Hackfort Diversity Pipeline Panel

Via Boise State University Update

Speaking on a diversity panel at Hackfort 2, Boise State student Kelsey Suyehira, a senior Computer Science major, and alum Marianna Budnikova, currently a programmer at MetaGeek, had sage advice for local tech employers looking to diversify their workforce and hire more women in this traditionally male-dominated field.

“You have to look at recruitment from all levels,” Suyehira told a male recruiter for a local technology firm, who bemoaned the fact that a recent job tech job opening attracted 1,000 male applicants — but only one female. “Go to the college level to see if there are any groups that support women.”

For instance, Suyehira offered, check out Boise State’s Association of Computing Machinery — Women (ACMW), a club designed to educate women about the opportunities in the computer science field. Suyehira is the club’s current president. Budnikova was its founder.

Now in its second year, Hackfort celebrates tech and creative culture through TED-style talks, panels, demos, presentations, product launches and workshops that explore the intersection of technology in music, education and civic life. The Boise State-sponsored event is happening March 26-28 at the Owyhee Hotel downtown.

“For so long as women, we’ve been told, ‘speak up, just put yourself a little more forward,'” said diversity panel moderator and Boise City Council member Lauren McClean, specifically citing male-dominated industries like technology and politics. “But the research is showing there’s more to it than that. There needs to be intentionality in businesses and universities for women.”

The panelists were shining examples of what that intentionality looks like. For example, in addition to ACMW, Budnikova and Suyehira co-founded Girl Develop It Boise, a programmer meet-up group that encourages local women in tech to learn from each other and foster community. Both women also praised Boise State’s Engineering Department for creating a welcoming environment for female students. Last year, the department sent seven students to Grace Hopper, a conference geared toward women in computing.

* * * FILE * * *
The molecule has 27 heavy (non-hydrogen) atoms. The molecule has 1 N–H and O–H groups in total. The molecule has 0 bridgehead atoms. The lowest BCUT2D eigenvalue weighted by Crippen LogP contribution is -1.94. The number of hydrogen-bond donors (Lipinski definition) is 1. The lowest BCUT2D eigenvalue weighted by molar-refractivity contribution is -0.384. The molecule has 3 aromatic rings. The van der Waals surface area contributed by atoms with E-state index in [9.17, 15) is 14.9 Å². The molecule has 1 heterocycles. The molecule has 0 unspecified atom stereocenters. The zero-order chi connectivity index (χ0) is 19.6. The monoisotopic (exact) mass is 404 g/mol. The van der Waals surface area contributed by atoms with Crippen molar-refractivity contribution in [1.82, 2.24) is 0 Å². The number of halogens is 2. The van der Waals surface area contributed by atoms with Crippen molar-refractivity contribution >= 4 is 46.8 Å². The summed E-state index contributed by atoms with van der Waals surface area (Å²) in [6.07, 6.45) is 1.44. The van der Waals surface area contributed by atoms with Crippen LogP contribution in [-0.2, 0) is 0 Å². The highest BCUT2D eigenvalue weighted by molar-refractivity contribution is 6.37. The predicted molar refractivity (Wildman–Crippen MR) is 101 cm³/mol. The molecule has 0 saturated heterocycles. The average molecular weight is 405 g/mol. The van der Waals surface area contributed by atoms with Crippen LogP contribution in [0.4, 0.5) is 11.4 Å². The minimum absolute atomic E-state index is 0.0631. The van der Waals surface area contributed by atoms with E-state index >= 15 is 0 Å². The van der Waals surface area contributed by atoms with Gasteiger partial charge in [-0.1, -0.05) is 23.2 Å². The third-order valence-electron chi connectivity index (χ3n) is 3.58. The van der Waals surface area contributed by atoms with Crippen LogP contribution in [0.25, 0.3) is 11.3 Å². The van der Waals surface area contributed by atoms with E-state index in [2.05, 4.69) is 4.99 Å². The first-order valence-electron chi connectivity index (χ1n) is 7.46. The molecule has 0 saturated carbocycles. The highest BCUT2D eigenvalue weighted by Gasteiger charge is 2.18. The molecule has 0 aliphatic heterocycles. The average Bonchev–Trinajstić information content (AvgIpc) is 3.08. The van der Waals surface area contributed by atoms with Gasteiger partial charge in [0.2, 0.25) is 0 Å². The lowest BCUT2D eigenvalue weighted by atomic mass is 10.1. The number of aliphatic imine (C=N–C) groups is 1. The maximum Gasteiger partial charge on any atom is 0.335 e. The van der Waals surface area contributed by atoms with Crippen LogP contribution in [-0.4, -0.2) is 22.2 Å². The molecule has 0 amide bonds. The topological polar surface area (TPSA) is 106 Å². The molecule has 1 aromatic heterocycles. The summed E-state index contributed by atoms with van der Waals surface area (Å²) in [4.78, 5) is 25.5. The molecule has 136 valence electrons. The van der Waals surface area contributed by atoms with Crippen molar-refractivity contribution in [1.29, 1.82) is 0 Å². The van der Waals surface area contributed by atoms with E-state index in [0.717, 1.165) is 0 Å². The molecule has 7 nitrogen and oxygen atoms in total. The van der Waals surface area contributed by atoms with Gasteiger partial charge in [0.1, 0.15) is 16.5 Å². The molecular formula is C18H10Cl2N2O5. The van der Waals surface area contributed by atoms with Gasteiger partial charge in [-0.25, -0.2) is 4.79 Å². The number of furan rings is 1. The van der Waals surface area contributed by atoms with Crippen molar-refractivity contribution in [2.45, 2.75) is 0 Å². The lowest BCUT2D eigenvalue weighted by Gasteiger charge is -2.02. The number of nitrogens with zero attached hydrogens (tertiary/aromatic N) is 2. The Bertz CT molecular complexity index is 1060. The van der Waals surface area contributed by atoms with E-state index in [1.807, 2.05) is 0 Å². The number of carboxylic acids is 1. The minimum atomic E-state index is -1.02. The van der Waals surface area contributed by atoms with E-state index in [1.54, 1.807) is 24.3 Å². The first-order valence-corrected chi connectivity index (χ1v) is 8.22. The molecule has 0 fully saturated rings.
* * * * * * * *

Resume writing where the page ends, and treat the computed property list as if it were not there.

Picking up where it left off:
Budnikova and Suyehira were joined onstage by Mariella Paulino, a coder and fellow of Code for Progress, which brings women and people of  color into the coding workforce, and Shannon Turner, the founder of Hear Me Code, a coding school created for women, by women. Their hour-long panel offered valuable insights to the crowded, male-dominated audience that had assembled in the afternoon session for Hackfort 2. Each of the women had stories about feeling like an outsider, or sidelined, when working in their field. But they were more interested in discussing ways to solve these problems, rather than dwell on them.

“There’s this sense that someone else is going to have to step out in order for me to take their place,” said Turner, responding to a male audience member’s question about what employers can do to encourage women in their field. “But my success doesn’t diminish the success of anyone in here. How can men help? For starters, bringing more women in and understanding the value of women-only spaces. I look forward to the day when it’s not needed, when it’s a non issue, but we are so far away from that day.”

Paulino’s advice was straightforward: “If you want to hire more women, just hire them. Invest in them. Train them. They’re out there. It costs about $20,000 to get a coding education. That’s a huge barrier for women and an even bigger block for women of color.” She encouraged businesses to think about more ways to help women and people of color overcome that barrier, either through internships, apprenticeships, or university scholarships.

“Don’t take away women’s keyboards,” Budnikova told another audience member who asked how he and other men could encourage women to get into coding. Budnikova explained that some men (she used her own father and husband as examples) instinctively try to take over when they see a woman trying to work out a problem for herself. This well-meaning gesture, she explained, is frustrating and reinforces some women’s insecurities that they’re not talented enough at coding to work problems out for themselves. “If your daughter or wife has a spark, an interest in programming, let them try it. Let them do it on their own.”